“There are two main threats to our survival: nuclear weapons and the climate crisis,” Ann Suellentrop told a crowd of more than 125 persons Dec. 31, 2019. She spoke at the Rimé Buddhist Center in Kansas City, Mo., at the 6 a.m. program held annually on New Year’s Eve morning, the World Peace Meditation. The center gave one award, the Bodhisattva Award, during the program—to PeaceWorks-KC—and asked Ann to receive the award in recognition of her peace work in many circles.
Ann highlighted PeaceWorks’ efforts in the 2000s to oppose KC’s local bomb-parts plant that opened in 1994. “This was the first new nuclear weapons factory built in the U.S. in 32 years,” she noted. “We testified at the public hearings, lobbied elected officials … and held many protests at the new plant, which has resulted in about 150 arrests for trespassing. An African-American judge (in Municipal Court) compared us to Rosa Parks and said, ‘I can’t just put you in jail!’ So he gave us essays to write.” The audience laughed, taking delight in the judge’s creativity.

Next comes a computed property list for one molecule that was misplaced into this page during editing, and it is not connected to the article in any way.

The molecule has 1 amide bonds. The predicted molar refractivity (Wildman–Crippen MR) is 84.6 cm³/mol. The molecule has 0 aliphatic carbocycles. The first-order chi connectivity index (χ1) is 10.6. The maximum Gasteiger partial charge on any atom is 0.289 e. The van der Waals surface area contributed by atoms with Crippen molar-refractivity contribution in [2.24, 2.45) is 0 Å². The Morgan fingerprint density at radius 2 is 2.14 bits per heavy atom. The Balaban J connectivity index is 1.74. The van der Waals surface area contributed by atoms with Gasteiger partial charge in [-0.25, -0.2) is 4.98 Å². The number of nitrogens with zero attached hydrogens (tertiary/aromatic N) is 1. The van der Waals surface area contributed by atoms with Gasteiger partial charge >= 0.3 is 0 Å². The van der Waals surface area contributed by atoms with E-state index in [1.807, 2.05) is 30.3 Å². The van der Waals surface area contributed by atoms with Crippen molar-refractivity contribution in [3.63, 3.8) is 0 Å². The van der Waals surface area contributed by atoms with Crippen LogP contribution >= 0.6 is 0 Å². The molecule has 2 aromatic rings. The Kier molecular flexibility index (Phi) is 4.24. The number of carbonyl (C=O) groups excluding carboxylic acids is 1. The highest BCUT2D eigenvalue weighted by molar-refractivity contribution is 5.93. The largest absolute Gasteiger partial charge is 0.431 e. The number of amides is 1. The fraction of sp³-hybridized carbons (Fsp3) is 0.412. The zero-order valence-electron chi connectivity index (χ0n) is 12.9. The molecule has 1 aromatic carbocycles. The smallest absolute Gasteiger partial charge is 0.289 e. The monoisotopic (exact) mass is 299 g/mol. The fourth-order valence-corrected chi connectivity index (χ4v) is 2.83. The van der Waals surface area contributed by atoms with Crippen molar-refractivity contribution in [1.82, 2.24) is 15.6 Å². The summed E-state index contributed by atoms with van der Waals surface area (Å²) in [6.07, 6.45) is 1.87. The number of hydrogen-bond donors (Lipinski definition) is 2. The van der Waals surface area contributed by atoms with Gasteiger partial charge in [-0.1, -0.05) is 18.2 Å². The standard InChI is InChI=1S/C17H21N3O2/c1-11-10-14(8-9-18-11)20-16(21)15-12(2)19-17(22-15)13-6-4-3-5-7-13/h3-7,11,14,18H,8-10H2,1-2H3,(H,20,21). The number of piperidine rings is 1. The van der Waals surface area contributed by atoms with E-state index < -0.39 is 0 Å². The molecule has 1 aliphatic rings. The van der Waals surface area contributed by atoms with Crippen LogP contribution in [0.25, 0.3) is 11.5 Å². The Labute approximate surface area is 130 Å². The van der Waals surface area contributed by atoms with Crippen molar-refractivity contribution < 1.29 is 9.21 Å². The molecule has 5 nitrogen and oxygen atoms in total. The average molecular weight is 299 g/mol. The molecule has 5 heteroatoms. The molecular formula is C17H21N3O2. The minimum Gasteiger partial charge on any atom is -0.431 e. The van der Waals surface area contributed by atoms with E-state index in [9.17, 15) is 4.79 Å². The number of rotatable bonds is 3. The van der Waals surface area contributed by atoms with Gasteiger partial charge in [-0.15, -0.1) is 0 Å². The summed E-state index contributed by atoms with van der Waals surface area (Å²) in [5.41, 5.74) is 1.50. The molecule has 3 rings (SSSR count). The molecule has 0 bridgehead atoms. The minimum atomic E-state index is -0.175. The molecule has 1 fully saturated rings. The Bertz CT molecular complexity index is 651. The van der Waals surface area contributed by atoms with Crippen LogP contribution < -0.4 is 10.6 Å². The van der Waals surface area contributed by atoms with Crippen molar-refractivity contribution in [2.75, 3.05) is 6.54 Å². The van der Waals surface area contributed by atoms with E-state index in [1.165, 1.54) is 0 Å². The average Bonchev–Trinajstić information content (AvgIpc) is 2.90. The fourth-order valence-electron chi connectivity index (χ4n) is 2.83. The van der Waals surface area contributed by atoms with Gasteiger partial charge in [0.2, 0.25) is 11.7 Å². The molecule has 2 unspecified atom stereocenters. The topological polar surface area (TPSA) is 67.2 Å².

Spring 2020 peace events, said Ann, will likely include talks in KC by two Dominican sisters, Ardeth Platte and Carol Gilbert, about the International Campaign to Abolish Nuclear Weapons (ICAN), that led to the UN Treaty on the Prohibition of Nuclear Weapons. Ann asked people to go with her to an international conference in Tennessee May 22-25 on abolishing nuclear weapons.
Ann offered the audience copies of the new book Warheads to Windmills, on converting funds for nuclear weapons to funds for solar panels, windmills, and other efforts to save the planet. She noted the power of the films “Harriet,” on Harriet Tubman of the Underground Railroad, and “A Hidden Life,” about Franz Jaggerstatter, beheaded for refusing to swear allegiance to Hitler. Ann closed her remarks by saying, “To me, these films showed people who made up their minds to courageously stand up against evil. We can do the same!”
–Tom Fox, videographer; Mark and Jenny Semet, video editors; and Jim Hannah, photographer.